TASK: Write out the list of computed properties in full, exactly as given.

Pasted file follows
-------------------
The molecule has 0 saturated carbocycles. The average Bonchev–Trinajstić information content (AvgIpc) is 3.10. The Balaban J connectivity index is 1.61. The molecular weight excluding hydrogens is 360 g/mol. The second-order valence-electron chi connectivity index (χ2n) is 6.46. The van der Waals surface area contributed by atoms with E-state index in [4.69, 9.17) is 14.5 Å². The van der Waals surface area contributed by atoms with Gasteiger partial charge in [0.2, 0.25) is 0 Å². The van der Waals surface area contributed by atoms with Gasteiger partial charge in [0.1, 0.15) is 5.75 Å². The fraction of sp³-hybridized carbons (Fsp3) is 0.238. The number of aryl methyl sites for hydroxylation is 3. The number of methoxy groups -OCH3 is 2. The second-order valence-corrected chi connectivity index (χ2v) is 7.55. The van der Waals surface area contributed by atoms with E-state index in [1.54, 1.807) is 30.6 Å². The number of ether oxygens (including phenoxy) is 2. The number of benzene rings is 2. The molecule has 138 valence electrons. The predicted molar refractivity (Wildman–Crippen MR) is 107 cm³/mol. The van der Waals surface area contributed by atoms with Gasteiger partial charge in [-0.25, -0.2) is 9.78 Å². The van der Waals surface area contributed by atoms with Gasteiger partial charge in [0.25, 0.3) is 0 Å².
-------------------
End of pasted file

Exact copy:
The molecule has 0 saturated carbocycles. The average Bonchev–Trinajstić information content (AvgIpc) is 3.10. The Balaban J connectivity index is 1.61. The molecular weight excluding hydrogens is 360 g/mol. The second-order valence-electron chi connectivity index (χ2n) is 6.46. The van der Waals surface area contributed by atoms with E-state index in [4.69, 9.17) is 14.5 Å². The van der Waals surface area contributed by atoms with Gasteiger partial charge in [0.2, 0.25) is 0 Å². The van der Waals surface area contributed by atoms with Gasteiger partial charge in [0.1, 0.15) is 5.75 Å². The fraction of sp³-hybridized carbons (Fsp3) is 0.238. The number of aryl methyl sites for hydroxylation is 3. The number of methoxy groups -OCH3 is 2. The second-order valence-corrected chi connectivity index (χ2v) is 7.55. The van der Waals surface area contributed by atoms with E-state index in [1.54, 1.807) is 30.6 Å². The number of ether oxygens (including phenoxy) is 2. The number of benzene rings is 2. The molecule has 138 valence electrons. The predicted molar refractivity (Wildman–Crippen MR) is 107 cm³/mol. The van der Waals surface area contributed by atoms with Gasteiger partial charge in [-0.25, -0.2) is 9.78 Å². The van der Waals surface area contributed by atoms with Gasteiger partial charge in [0.25, 0.3) is 0 Å².